Different Techniques For Different Instruments?



  • Among the three instruments, trumpet, cornet, and flugelhorn, do you play each differently? If so, how? And why?


  • Qualified Repair Techs

    Yes -air control is key. Overblow a flugel and not only will you be sharp, but you’ll also lose the characteristic sound. Same with cornet, and intonation is very different to control than trumpet. Just because it has 3 valves and is in Bb doesn’t mean you can approach it the same way.



  • Can it be said that we have a characteristic sound in mind for each of the instruments that we match up to with our technique? After all, it's possible to make a cornet sound like a trumpet and vice versa, plus, if played a certain way, a flugelhorn can sound quite like a cornet, although sounding like our expectation of a trumpet may not be so doable.



  • I have played and owned all three. I am not aware of a big difference except that my cornet sound is a little more "pretty" and round, and I don't play very forcefully on flugelhorn


  • Qualified Repair Techs

    Sound concept is important, but you won’t reach the sound in your head without changing technique from one horn to the next. Cornet is an odd beast, though - sound will really vary greatly depending on brand/model/wrap, and mouthpiece used. I find less variation in flugel, though some take a lot more work to match my particular sound concept. Since my flugel sound gets me gigs, I use the combination that makes it easiest for me to achieve that sound.



  • @flugelgirl said in Different Techniques For Different Instruments?:

    Yes -air control is key. Overblow a flugel and not only will you be sharp, but you’ll also lose the characteristic sound. Same with cornet, and intonation is very different to control than trumpet. Just because it has 3 valves and is in Bb doesn’t mean you can approach it the same way.


    What she said



  • How about we throw picc trumpet into the mix? And C trumpet too!

    How should the approach be different between Bb and picc? Should the approach be different between Bb and C?



  • My cornet with its DW4 will not sound like a trumpet
    My trumpet does not sound like a cornet
    I do approach each different. The cornet gets used in a British style brass band and the trumpet in a couple community bands.
    I could probably plop in a 7c and make the cornet work in community bands but my trumpet even with the 1c I play with it would not fit the BBB



  • @Kujo20 said in Different Techniques For Different Instruments?:

    Should the approach be different between Bb and C?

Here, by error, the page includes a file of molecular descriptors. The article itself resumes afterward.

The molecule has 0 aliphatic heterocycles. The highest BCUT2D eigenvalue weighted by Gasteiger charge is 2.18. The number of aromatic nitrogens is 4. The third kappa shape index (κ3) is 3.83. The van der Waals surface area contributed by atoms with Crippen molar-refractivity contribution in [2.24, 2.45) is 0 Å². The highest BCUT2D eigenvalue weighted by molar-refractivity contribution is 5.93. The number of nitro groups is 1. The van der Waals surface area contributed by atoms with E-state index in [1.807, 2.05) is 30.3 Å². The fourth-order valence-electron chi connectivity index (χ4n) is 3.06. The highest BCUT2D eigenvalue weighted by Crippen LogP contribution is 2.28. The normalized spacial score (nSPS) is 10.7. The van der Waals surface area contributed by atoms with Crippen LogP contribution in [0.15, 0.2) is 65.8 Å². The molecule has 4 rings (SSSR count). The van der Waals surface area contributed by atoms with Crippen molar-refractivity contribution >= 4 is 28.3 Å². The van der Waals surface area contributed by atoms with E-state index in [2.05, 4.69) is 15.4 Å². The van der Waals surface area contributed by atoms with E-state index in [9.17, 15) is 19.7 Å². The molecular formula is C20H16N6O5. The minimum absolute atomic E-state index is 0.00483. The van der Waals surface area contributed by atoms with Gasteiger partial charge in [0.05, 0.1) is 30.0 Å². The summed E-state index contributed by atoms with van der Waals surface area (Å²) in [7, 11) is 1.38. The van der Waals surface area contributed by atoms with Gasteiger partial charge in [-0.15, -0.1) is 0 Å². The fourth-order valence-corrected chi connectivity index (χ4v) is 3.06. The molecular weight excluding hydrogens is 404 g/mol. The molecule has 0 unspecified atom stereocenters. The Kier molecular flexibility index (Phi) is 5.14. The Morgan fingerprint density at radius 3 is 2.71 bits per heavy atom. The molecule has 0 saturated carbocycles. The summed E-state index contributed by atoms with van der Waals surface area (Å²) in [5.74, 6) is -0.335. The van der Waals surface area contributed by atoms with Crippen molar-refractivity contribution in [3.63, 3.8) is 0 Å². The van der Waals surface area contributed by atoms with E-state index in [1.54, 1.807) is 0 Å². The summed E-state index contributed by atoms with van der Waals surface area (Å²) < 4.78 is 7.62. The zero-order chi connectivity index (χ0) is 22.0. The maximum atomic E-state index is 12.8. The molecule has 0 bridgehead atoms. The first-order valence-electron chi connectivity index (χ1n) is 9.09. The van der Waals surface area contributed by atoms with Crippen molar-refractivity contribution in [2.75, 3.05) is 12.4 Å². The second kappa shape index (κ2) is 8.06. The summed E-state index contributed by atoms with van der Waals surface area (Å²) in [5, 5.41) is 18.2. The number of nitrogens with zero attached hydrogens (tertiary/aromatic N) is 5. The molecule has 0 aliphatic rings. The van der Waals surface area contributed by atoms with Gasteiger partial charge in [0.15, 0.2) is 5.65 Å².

It depends on what your definition of "approach" is. For me, the C is brighter and the blow is different than the Bb. They are different creatures and even though the basics of air and embouchure are the same, they feel different when used. Also, for me, there's a mind set. I use the C trumpet for classical and not jazz or blues. That's not to say I can't, but jazz and blues just sounds better to my ears on the Bb. The C trumpet however is pretty hard to beat when it comes to classical solos. It has a beautiful (evangelical?) sound that I like.


  • Qualified Repair Techs

    As far as picc is concerned, you simply can’t approach it like a Bb. It is it’s own unique animal, and if you don’t treat it that way you won’t make progress. How many times have you seen a player who is fantastic on Bb pick up a picc for the first time and barely be able to get out a few notes? I’ve seen that a lot! When I started playing picc I spent about a year fooling with it on my own before I got serious and studied with a good teacher. That’s when I started to make real progress.



  • When picking up a new instrument I try to let it find its own sound. Then I can influence that as needed.



  • I believe we are creatures of feedback. Listening to the horn and feeling it's feedback is highly influential to how I play the horn.

    My flugelhorn gives me a rich buttery feedback so I do everything in my power to fill it with puffs of air that allow that buttery sound to float. I back off on the attack from the dark feedback my Martin Committee gives me to enhance the soft darkness of it's rich tone.

    HOWEVER, with all of that said I truly believe The Harrelson is a chameleon. I get to control the sound on that horn that will then determine the feedback that horn gives me. I can make it sound like a flugelhorn, create an airy throaty sound, snap on a Harmon and produce the same Committee textures of Miles Davis, or peal the pain off the wall when playing lead. Control... I love Control!


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